No evidence of any link was found, suggesting that people who are always in the vicinity of their phones are not exposed to increased health concerns.
The Danish study concluded there was no difference in cancer rates between people who had used a mobile phone for about a decade and those who did not. They found users did not have a higher cancer risk compared with non-users. Cancer rates in people who used mobile phones for about 10 years were similar to rates in people without them. Users were also no more likely to get a tumour in the part of the brain closest to where phones are usually held against the head.
“Our study provides little evidence for a causal association, but we cannot rule out a small to moderate increase in risk for subgroups of heavy users,” said Patrizia Frei, of the Institute of Cancer Epidemiology in Copenhagen, Denmark, one of the researchers.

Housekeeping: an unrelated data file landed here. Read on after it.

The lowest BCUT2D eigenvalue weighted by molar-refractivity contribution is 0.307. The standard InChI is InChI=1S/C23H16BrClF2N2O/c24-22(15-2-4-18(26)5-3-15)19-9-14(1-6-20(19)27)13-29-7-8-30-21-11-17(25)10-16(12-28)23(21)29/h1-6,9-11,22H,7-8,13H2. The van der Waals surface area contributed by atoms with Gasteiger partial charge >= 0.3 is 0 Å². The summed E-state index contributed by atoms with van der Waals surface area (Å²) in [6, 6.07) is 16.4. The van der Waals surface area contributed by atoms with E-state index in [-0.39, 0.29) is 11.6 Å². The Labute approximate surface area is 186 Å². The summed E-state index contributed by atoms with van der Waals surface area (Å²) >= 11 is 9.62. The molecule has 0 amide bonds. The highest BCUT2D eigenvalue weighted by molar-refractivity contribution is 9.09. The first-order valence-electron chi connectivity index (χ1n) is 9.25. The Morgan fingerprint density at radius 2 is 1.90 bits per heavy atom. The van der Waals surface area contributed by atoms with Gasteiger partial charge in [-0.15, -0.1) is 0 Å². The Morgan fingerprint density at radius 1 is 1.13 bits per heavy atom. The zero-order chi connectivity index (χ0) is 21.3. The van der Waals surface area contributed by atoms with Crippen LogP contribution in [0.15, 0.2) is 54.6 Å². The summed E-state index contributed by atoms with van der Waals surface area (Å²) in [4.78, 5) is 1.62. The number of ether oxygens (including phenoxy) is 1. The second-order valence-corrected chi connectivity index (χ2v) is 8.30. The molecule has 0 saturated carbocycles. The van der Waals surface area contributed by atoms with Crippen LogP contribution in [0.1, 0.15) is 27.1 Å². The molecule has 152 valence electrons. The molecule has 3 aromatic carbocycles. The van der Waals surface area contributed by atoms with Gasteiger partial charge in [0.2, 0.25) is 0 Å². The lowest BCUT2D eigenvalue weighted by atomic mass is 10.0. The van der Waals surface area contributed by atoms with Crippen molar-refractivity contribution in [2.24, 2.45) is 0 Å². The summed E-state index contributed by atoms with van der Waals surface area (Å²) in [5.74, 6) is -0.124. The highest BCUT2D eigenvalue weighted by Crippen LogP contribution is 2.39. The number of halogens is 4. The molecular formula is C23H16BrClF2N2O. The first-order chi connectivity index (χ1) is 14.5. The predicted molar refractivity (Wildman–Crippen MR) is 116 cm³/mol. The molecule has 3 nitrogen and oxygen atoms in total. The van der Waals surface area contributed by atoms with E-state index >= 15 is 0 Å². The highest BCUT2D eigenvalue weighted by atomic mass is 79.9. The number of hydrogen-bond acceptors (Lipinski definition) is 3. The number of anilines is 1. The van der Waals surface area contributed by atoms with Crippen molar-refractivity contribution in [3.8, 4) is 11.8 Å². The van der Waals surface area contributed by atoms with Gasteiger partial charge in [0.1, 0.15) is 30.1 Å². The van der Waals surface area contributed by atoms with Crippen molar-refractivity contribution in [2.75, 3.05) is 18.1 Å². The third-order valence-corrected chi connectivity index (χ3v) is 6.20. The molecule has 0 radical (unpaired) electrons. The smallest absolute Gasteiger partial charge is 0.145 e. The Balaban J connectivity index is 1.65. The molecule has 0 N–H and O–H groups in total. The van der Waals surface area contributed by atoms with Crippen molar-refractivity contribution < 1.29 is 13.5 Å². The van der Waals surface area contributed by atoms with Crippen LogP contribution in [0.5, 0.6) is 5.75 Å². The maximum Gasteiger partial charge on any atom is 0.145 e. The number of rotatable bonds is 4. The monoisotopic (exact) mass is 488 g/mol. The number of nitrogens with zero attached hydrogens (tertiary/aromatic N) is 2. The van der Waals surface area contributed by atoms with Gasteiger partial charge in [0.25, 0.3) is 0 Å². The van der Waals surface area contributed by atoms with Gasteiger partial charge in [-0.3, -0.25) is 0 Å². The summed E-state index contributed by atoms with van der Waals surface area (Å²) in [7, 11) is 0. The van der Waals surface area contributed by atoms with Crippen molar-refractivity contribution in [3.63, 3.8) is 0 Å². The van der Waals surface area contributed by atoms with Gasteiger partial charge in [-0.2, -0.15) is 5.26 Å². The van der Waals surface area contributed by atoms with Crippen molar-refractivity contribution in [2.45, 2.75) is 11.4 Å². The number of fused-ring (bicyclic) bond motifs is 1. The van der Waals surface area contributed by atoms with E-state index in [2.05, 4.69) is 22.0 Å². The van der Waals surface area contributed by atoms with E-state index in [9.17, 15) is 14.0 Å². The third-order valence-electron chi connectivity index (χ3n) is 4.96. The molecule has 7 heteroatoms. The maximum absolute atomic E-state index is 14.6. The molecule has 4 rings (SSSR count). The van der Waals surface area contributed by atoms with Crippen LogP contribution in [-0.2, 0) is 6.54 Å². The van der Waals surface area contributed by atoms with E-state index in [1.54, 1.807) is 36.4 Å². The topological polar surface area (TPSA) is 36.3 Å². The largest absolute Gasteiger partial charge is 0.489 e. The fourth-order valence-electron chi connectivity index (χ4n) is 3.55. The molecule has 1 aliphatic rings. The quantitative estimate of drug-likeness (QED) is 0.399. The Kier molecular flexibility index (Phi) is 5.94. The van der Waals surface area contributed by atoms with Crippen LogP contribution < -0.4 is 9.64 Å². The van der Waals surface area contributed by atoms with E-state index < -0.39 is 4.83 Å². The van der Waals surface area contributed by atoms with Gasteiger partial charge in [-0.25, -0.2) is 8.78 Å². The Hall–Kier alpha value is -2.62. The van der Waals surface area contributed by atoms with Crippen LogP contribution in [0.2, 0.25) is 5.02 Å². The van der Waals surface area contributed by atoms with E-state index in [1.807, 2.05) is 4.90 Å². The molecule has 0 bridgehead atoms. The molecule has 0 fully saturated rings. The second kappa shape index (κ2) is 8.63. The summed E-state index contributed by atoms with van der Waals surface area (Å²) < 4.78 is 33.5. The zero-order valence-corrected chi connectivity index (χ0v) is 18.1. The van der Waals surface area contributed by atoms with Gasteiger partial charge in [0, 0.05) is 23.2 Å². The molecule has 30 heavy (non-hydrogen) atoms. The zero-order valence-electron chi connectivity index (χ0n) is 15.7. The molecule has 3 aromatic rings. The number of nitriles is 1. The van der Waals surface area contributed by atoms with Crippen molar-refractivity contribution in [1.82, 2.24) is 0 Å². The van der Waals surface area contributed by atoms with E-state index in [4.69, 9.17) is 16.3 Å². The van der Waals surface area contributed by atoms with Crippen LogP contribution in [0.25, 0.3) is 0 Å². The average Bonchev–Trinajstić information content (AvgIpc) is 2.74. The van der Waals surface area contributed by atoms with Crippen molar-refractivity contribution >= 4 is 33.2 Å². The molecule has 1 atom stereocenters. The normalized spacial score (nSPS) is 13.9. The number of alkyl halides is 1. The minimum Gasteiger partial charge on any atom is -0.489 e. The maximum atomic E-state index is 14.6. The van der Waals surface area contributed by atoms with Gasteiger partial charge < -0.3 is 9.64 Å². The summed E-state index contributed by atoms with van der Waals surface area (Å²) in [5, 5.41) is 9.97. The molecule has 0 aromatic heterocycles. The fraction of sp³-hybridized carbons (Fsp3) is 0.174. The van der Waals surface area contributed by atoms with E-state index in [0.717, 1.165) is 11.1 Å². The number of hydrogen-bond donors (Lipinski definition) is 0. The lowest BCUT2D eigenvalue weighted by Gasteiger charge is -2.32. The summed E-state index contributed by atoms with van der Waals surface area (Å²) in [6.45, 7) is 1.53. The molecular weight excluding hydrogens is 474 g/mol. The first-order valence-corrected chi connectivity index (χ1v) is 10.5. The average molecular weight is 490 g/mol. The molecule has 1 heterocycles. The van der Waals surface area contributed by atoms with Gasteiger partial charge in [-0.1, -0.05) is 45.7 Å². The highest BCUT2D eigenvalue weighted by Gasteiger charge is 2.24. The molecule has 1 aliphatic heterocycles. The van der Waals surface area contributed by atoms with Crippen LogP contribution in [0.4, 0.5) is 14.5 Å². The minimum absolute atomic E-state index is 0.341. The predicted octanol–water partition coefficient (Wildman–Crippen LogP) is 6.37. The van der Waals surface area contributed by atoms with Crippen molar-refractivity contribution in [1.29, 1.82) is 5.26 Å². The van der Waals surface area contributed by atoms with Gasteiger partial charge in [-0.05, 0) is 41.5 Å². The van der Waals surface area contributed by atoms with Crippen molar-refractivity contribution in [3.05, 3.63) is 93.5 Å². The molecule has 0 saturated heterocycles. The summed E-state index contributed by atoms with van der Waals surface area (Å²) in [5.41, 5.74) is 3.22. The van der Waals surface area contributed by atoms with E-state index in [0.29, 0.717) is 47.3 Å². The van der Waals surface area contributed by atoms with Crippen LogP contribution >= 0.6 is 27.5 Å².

Last year, a separate study found no clear connection between mobile phones and cancer. But it showed a hint of a possible association between very heavy phone use and glioma, a rare but often deadly form of brain tumour. However, the numbers of heavy users was not sufficient to make the case.
About three-quarters of the world’s population, more than 5 billion people, use a mobile phone. That makes it difficult for scientists to compare cancer incidence in people who use the devices versus those that do not.
source: Associated Press